On a bright March morning what sound can be more in harmony with the sunshine and blue skies, than the murmuring of the honeybees, in a border of cloth of gold crocuses? what sight more cheerful to the eye? But I forget. Canada has few of these sunny flowers, and no March days like those that woo the hive bees from their winter dormitories. And April is with us only a name. We have no April month of rainbow suns and showers. We miss the deep blue skies, and silver throne-like clouds that cast their fleeting shadows over the tender springing grass and corn; we have no mossy lanes odorous with blue violets. One of our old poets thus writes:

“Ye violets that first appear,

 By your pure purple mantles known,

 Like the proud virgins of the year,

 As if the spring were all your own,

 What are ye when the rose is blown.”[2]

We miss the turfy banks, studded with starry daisies, pale primroses and azure blue-bells.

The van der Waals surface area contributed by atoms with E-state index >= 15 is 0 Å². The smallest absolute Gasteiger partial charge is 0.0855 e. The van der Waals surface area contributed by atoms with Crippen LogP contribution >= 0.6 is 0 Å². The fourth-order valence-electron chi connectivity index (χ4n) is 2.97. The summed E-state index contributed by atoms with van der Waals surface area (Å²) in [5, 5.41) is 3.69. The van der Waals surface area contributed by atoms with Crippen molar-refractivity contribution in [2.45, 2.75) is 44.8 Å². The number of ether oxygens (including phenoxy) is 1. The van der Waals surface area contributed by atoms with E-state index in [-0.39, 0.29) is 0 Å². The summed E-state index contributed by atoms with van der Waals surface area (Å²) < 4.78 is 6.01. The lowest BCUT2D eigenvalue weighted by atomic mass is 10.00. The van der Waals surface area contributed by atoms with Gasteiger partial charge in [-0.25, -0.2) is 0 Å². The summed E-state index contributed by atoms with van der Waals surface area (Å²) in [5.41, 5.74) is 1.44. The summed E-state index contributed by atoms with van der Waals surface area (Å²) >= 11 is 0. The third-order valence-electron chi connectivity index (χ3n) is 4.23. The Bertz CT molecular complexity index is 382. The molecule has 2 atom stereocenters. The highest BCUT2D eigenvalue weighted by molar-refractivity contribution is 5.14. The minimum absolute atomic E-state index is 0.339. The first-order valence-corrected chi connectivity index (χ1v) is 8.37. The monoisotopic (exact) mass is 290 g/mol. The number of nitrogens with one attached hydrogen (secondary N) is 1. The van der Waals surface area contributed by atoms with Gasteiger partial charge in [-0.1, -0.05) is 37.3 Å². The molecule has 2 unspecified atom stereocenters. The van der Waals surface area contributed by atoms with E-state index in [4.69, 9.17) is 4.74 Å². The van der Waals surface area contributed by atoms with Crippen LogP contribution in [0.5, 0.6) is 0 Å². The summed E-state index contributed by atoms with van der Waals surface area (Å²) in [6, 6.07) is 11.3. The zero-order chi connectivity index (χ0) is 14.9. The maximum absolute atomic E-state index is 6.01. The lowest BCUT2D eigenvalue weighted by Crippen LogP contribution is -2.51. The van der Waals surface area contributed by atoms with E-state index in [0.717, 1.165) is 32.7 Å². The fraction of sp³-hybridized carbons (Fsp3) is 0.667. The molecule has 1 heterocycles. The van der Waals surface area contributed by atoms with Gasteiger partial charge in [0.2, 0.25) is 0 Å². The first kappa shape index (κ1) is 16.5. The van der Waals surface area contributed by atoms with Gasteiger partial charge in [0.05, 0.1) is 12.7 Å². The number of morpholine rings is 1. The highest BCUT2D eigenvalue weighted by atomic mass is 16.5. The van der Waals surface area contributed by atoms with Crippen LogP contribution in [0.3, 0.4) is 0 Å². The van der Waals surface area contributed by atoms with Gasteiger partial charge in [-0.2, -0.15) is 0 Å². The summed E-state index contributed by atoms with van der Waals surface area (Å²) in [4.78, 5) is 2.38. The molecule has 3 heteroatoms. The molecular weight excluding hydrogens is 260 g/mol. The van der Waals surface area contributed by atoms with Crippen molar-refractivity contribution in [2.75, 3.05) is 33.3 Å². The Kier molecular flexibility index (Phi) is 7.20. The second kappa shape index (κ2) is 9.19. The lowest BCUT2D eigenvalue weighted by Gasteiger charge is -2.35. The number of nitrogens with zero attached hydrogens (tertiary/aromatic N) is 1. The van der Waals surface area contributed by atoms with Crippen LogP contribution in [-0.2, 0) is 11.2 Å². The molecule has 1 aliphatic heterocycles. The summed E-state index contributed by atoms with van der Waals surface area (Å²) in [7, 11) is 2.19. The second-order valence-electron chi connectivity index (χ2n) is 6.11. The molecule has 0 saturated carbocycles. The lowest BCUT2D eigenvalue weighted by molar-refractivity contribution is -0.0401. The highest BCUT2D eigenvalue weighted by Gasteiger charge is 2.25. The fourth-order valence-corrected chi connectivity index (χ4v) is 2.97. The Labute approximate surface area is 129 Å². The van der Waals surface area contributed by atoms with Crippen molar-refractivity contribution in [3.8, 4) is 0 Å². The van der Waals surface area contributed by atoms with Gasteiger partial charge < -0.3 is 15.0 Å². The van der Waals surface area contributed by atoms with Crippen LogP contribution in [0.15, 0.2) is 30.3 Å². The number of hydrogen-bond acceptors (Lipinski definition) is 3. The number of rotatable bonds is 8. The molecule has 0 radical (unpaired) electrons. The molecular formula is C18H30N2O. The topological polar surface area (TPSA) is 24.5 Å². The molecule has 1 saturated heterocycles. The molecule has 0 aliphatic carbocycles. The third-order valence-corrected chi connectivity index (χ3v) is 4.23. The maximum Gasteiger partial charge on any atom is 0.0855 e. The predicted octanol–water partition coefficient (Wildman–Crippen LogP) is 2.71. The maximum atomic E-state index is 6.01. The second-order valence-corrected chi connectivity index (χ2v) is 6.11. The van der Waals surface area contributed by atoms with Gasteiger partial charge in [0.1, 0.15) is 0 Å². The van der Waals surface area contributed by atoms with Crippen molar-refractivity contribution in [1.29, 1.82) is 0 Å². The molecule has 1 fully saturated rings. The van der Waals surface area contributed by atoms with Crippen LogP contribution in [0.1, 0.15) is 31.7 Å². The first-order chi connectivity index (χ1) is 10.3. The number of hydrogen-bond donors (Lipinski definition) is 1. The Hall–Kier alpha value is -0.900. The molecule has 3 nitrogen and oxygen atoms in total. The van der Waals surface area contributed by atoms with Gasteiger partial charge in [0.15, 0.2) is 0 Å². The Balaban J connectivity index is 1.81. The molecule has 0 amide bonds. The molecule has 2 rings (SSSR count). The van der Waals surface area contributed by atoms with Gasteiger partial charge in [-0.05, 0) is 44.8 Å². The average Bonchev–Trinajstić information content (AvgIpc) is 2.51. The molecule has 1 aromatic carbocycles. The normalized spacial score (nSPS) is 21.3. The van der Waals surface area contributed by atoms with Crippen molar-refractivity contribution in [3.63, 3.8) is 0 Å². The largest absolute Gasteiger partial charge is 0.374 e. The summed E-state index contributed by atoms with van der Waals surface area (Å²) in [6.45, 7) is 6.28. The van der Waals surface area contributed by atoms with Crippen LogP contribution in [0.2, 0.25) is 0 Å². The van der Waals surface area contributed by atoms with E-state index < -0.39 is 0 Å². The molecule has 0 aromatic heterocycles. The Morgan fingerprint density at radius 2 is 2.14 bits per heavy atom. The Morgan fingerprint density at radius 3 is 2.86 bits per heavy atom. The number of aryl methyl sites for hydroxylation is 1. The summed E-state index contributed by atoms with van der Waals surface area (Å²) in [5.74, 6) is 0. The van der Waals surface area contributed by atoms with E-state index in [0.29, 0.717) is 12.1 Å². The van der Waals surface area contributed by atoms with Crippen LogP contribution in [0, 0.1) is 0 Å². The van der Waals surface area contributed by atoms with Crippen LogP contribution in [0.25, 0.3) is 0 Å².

Our May is bright and sunny, more like to the English March; it is indeed a month of promise—a month of many flowers. But too often its fair buds and blossoms are nipped by frost, “and winter, lingering, chills the lap of May.”

In the warmth and shelter of the forest, vegetation appears. The black leaf mould, so light and rich, quickens the seedlings into rapid growth, and green leaves and opening buds follow soon after the melting of the snows of winter. The starry blossoms of the hepatica, blood-root, bellwort, violets, white, yellow and blue, with the delicate Coptis (gold-thread), come forth and are followed by many a lovely flower, increasing with the more genial seasons of May and June.